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Congregations leave United Methodist Church over defiance of LGBTQ bans

SCOTT SIMON, HOST:

The United Methodist Church, one of the largest Protestant groups in the U.S., is less united than it once was. The denomination has lost about 20% of its congregations in recent years. Many are leaving over the church's stance on LGBTQ people. Here's NPR religion correspondent Jason DeRose.

JASON DEROSE, BYLINE: Mainline Protestants, Episcopalians, Lutherans, Presbyterians have all splintered over sexuality for decades. Now the time has come for Methodists. Back in 2019, the United Methodist Church voted to keep prohibitions on LGBTQ clergy and same-sex weddings. But then a number of more progressive church leaders, bishops and others, said they would no longer enforce those rules. Now more conservative congregations are departing because of that failure to uphold the church's stated belief that, quote, "homosexuality is incompatible with Christian teaching." One that wants to leave because of that lack of enforcement is the Fount Church in Orange County, Calif. It's currently a United Methodist congregation with about 50 members.

GLEN HAWORTH: Well, the banner over here - come thou fount of every blessing - that's where we get our name.

DEROSE: Glen Haworth is lead pastor.

HAWORTH: The fount is Jesus, of course, not us. So when we say we're the Fount Church, we're referring to our Lord and not ourselves.

DEROSE: Haworth is a lifelong United Methodist, but he says his denomination in general and in particular the local geographic region, which is called annual conference, have been drifting for years from what he calls traditional biblical teachings on morality.

HAWORTH: Most recent and probably most prominent is the differences of opinion we have with regard to homosexuality, marriage in general, the sexual ethic, also in general. And we believe, as do many Christians, that the Bible is very specific in that teaching, whereas this annual conference has decided that that's not important.

DEROSE: Across the denomination, congregations are allowed to disaffiliation if they pay two years' worth of church dues and fund their pension obligations. But here in southern California, the local annual conference says churches have to also pay 50 cents on the dollar if they want to keep their property. It says it needs the money to fund new United Methodist ministries. The Fount property was just assessed at $6 million. Haworth says that's far more than his nearly 60-year-old congregation can afford.

HAWORTH: In 1964, this property didn't cost $6 million, and to pay 3 million now to the annual conference with 50 members is impossible.

DEROSE: Haworth says he'll try to negotiate a lower price, but he's not hopeful, which means that the Fount's only options may be walking away from their building or taking the annual conference to civil court. He thinks that might be ultimately worth doing over LGBTQ clergy and same-sex marriage.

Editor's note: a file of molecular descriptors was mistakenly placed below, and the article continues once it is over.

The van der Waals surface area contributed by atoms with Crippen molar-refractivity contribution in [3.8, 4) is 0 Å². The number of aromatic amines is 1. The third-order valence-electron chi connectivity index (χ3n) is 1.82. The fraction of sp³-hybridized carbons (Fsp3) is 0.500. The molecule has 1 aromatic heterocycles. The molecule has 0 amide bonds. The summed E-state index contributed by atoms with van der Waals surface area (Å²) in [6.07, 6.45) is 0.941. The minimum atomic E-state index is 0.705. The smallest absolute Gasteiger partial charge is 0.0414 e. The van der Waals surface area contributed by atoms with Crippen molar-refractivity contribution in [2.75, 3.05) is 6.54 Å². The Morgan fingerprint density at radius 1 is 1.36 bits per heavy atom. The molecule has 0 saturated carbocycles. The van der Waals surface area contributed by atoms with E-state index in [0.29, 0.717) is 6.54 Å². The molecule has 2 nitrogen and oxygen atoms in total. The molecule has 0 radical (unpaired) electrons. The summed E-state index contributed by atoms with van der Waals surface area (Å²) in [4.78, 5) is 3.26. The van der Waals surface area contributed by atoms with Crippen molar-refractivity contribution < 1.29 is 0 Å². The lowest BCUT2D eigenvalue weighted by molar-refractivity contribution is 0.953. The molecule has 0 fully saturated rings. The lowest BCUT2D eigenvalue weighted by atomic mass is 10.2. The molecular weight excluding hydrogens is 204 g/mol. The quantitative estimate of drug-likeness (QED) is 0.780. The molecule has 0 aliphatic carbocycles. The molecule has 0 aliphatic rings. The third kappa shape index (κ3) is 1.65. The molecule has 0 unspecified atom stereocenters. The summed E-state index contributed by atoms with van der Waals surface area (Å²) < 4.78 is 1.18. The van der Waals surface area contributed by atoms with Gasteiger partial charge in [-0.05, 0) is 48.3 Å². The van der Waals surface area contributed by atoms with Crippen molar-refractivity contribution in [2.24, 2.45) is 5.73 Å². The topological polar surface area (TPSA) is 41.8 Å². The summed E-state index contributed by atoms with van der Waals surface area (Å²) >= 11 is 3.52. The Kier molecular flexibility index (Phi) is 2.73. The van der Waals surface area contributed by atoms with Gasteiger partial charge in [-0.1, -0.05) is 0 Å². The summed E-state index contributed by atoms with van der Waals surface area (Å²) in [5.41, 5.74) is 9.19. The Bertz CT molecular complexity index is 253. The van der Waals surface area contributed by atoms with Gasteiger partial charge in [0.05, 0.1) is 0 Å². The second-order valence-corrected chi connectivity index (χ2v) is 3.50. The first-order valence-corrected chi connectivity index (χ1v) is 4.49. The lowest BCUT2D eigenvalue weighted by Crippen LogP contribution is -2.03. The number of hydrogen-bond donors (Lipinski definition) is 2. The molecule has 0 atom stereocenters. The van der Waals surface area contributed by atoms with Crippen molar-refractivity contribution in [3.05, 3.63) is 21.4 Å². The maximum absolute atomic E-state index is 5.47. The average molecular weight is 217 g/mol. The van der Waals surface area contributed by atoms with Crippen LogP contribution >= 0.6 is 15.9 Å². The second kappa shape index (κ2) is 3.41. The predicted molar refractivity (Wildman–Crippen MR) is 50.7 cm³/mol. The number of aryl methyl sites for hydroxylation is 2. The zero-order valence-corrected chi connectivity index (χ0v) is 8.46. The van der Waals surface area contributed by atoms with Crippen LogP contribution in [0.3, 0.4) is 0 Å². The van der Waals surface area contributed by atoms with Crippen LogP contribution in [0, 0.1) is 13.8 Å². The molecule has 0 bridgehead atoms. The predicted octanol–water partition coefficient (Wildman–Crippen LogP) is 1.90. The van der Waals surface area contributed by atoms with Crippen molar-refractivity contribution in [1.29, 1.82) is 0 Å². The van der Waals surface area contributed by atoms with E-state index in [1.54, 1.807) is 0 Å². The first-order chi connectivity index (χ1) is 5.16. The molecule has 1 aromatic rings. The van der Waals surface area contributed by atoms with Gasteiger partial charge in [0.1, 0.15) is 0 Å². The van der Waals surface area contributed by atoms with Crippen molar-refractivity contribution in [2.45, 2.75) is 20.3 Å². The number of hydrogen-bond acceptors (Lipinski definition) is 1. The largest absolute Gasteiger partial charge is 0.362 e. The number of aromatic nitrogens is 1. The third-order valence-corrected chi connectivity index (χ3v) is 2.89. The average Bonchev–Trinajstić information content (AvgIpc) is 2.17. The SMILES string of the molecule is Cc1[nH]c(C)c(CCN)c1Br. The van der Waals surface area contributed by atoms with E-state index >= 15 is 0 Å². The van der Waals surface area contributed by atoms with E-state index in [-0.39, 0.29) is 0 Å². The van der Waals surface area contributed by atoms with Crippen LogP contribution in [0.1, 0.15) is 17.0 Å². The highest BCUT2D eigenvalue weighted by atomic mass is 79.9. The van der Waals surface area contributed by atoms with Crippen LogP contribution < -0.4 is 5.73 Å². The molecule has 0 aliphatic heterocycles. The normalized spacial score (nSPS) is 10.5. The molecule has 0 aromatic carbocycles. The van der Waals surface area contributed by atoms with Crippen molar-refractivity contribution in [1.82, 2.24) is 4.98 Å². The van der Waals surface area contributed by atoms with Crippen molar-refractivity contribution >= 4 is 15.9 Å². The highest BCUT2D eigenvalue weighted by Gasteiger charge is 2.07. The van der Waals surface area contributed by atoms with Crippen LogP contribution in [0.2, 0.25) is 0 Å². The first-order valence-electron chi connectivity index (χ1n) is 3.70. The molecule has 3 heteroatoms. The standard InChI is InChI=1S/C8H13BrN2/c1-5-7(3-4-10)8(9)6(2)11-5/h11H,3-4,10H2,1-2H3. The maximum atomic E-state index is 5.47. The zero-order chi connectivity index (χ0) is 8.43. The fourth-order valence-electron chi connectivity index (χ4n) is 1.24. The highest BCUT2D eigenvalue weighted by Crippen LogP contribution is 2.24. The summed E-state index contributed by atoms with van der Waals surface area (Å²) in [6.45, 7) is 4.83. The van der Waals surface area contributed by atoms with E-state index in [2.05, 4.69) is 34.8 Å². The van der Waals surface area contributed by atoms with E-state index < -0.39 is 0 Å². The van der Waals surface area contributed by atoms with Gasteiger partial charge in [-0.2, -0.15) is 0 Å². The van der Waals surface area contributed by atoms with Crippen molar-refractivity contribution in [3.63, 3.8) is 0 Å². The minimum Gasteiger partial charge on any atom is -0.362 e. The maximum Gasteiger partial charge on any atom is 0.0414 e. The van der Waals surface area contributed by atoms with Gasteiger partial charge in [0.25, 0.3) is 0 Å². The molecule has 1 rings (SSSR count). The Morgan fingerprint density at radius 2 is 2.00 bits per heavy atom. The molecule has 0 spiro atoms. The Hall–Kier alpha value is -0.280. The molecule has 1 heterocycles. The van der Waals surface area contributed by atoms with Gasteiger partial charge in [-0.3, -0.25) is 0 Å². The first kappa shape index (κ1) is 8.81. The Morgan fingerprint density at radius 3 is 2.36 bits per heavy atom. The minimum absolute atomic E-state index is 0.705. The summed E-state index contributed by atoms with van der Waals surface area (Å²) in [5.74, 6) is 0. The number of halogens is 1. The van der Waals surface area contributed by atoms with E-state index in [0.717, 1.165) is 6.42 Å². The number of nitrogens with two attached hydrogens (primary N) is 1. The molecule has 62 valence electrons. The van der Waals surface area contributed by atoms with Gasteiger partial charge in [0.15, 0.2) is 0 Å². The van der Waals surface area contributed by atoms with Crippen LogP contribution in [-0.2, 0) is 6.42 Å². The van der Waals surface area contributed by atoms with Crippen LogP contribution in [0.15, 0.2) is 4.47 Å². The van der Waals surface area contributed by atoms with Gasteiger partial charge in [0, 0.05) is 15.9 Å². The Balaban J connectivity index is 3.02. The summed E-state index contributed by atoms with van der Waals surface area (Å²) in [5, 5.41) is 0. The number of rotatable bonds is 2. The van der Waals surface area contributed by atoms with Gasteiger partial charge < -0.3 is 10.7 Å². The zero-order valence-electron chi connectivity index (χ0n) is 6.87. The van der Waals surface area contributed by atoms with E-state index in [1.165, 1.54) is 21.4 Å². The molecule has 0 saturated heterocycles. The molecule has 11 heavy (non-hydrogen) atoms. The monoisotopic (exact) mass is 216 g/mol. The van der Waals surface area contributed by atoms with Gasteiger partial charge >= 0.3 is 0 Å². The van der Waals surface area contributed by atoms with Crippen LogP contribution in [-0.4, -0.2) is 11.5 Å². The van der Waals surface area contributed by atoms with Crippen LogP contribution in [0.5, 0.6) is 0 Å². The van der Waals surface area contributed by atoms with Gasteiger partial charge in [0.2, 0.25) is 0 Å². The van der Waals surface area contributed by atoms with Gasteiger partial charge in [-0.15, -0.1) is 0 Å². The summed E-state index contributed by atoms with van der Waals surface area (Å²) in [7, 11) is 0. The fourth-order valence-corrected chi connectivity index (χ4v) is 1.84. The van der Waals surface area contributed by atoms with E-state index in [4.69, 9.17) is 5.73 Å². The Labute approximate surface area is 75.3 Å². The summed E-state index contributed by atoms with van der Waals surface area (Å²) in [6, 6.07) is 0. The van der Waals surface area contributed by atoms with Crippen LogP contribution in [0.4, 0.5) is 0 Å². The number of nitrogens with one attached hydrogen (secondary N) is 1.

GRANT HAGIYA: It hasn't been healthy for the denomination to be at odds with each other over this issue.

DEROSE: Grant Hagiya is president of the Methodist seminary here in southern California, Claremont School of Theology. The retired bishop says he understands the Fount's dissatisfaction, but he says what's really at stake here is justice, something he believes even a medieval theologian could support.

HAGIYA: Aquinas would say that if a law is unjust, it's not a law. Laws are human-made, and they can be wrong, immoral. And we believe that this is true of this particular case of exclusion.

KIMBERLY SCOTT: This is a Hammond organ and our drum set.

DEROSE: Kimberly Scott became the new pastor in early July at the 250-member Grace United Methodist Church in south Los Angeles.

SCOTT: We have four different choirs - four different groups that sing, one each Sunday, throughout the month.

DEROSE: Scott says as a queer woman, she's grateful for the bishops and church leaders who are willing to break the rules so she can live out her call to ministry. She says that those rules continue to exist at all is heartbreaking. Yet she's decided to stay and fight.

SCOTT: My family were Methodists in the South. So we were Methodist when Methodist were OK with slavery, right? And my family never left. And so I was like, I can't leave over this. If my grandparents stayed, then I can stay through this to see this to the end.

DEROSE: That end, Scott believes, will eventually be an official change to the rules when the United Methodist Church gathers for its general conference next year.

Jason DeRose, NPR News, Los Angeles. Transcript provided by NPR, Copyright NPR.

NPR transcripts are created on a rush deadline by an NPR contractor. This text may not be in its final form and may be updated or revised in the future. Accuracy and availability may vary. The authoritative record of NPR’s programming is the audio record.

Jason DeRose
Jason DeRose is the Western Bureau Chief for NPR News, based at NPR West in Culver City. He edits news coverage from Member station reporters and freelancers in California, Washington, Oregon, Nevada, Alaska and Hawaii. DeRose also edits coverage of religion and LGBTQ issues for the National Desk.